Life on Retreat
This last week I have had five days of glorious retreat. Waking early to practice, breakfast then a walk with the dogs. They can’t walk too far now as they are getting older. A bit more practice, listen to a teaching and then a final practice session, followed by dinner and an evening listening to an audio book and sewing my tapestry. Lots of space and time for the mind to settle and for me to observe what’s happening.
In my practice I return a lot to Tilopa’s six words of advice. As is my usual habit I find myself drawn into thinking about the future and so I gently remind myself to ‘Let be what may happen in the future’, knowing that I can trust my future self to deal with whatever it is that actually does happen.
I also find myself commenting and trying to make sense of what actually is happening in my practice. When I recognise this more subtle thinking, I gently remind myself ‘No need to figure anything out’, knowing that I can trust my mind to reveal whatever it is that needs to be recognised or understood in it’s own good time. Thinking about what is happening will only block the process of insight.
Sometimes I recognise subtle feelings of disappointment about what is happening in my practice. I recognise a desire for something different to be happening, something a bit more enlightened. When I recognise this feeling, an even more subtle level of thinking, I gently remind myself that there is ‘No need to make anything happen’, knowing that the meditation will happen by itself if my practice can create the causes and conditions for meditation to occur. So, I refocus on my breath once again and with this as my anchor open my awareness to the whole of my experience, as best as I can allowing my experience to be as it is.
When I feel my mind is settling in meditation, I notice a subtle excitement, but also a subtle fear. Excitement that I seem to be getting it right. Fear of what the meditation might reveal. When I recognise this I remind myself of some advice from my teacher Lama Yeshe Rinpoche, ‘Don’t try and build a wall’. All this thinking is building a wall, which blocks the natural flow of experience. According to my limited understanding of meditation, this is what practice is. Allowing thoughts, emotions and feelings to flow through my awareness undisturbed. In this way they will arise by themselves, display all that needs to be known about them and then dissolve. This creates the conditions for insight to arise, part of an ongoing process of becoming more familiar with the mind. Somehow, I find it endlessly fascinating and my curiosity grows.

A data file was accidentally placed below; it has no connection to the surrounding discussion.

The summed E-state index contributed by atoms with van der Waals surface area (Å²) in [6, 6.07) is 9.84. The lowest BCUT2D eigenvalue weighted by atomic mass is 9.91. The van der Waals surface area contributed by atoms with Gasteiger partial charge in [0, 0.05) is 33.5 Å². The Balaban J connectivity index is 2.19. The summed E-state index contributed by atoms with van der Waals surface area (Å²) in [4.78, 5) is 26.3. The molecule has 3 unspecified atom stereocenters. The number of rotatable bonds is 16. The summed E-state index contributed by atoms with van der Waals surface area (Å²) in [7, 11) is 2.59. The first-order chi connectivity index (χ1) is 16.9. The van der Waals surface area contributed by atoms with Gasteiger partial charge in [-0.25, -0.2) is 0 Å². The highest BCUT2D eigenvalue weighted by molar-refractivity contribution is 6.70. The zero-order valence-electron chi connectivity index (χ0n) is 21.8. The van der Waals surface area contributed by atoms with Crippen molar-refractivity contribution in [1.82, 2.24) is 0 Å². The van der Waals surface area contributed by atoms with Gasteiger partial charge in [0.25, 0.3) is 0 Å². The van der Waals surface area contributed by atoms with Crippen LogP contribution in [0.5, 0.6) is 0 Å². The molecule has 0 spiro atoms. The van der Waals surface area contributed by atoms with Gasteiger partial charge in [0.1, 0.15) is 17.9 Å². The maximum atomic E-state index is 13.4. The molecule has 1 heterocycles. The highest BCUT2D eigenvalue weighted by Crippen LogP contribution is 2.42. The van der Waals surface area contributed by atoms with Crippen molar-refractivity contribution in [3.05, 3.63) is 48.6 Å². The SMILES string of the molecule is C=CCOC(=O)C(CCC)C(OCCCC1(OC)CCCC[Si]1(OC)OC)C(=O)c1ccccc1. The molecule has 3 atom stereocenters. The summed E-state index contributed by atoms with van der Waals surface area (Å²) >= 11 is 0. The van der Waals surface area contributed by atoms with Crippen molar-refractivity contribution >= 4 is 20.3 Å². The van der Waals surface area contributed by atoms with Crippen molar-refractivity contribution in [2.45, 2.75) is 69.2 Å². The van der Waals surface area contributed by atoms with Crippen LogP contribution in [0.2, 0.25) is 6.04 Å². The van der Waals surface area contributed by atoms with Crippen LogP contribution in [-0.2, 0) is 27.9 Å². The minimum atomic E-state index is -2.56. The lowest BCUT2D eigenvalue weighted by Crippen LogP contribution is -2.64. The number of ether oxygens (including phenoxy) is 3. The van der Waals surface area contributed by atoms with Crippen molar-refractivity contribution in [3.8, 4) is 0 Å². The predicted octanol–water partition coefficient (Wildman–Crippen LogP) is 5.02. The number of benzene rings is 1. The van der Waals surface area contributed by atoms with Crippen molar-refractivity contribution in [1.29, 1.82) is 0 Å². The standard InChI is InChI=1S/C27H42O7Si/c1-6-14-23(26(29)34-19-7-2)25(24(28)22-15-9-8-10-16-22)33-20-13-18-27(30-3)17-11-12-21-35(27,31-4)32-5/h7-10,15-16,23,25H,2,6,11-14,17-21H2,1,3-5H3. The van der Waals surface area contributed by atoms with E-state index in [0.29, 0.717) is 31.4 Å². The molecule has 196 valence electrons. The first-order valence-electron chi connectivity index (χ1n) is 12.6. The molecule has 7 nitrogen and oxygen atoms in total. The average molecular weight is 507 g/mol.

If you are in need of some retreat time in the space between Christmas and New Year, then Kristine has kindly offered to share her mid-winter Christmas retreat days with those who wish to attend online. As a Christmas gift to our members and to the Everyone Project, then cost to attend online for the day is just £5 and the fee will be donated by us to the Everyone Project. I am delighted to be facilitating the online group on Friday 27 December (and possibly also Saturday 28th and Sunday 29th). I am looking forward to sitting this day of retreat led by Kristine, with her group in Edinburgh and with the group online. We can all find a quiet space, get out our laptops and practice together.
So I had an enjoyable period of retreat, much needed after a busy and turbulent second half of 2019. Now my retreat turns into holiday, with festive Christmas, New Year and Birthday celebrations with family.
I was thinking what I could share this week that might be of support over this festive season. I know some of us will have time alone. Some of us will have time with family and friends and it might not always be easy. We may be dreading having to spend time with some of our so-called ‘difficult’ people, however much we love them! I have always found loving kindness practice to be a good preparation for these times. Have a go at the different loving kindness practices on our free Mindfulness Based Living app and towards the end say some of the phrases for your ‘difficult’ person. Be open to feelings of kindness or possibly a whole mix of other emotions and see what unfolds. I have found that this practice often generates some understanding for the ‘difficult’ person, but at least reminds me of my intention to be kind. Then when I do see this person, something somehow shifts and things go much smoother than I had anticipated. Try it and see what happens?
My daughter has been with me for the last few days and has been teasing me on our dog walks about how I shock people by smiling and saying hello to them when we pass them on the beach. I have always done this and think it is to do with my upbringing in a village in Northern England where most people knew each other. It was just polite to smile and possibly also say hello as you walked past someone. I continue in this habit now as part of my practice of being a kindness ninja, by trying to sneak an act of kindness into my life at any opportunity. Sometimes people are surprised if I smile at them, but more often than not they return the smile on a face that often before was quite miserable. My belief is that they may then pass the smile on to the next person they see, and so on!
I notice my reaction/response when I smile at someone I pass and they give me what I perceive to be a ‘dirty look’. Then I smile at myself, recognising my conditionality – expecting a smile in return – and resolving for the smiles I offer to be unconditional.
At least it makes me happy.
I wish you all a wonderful festive period, whatever it brings.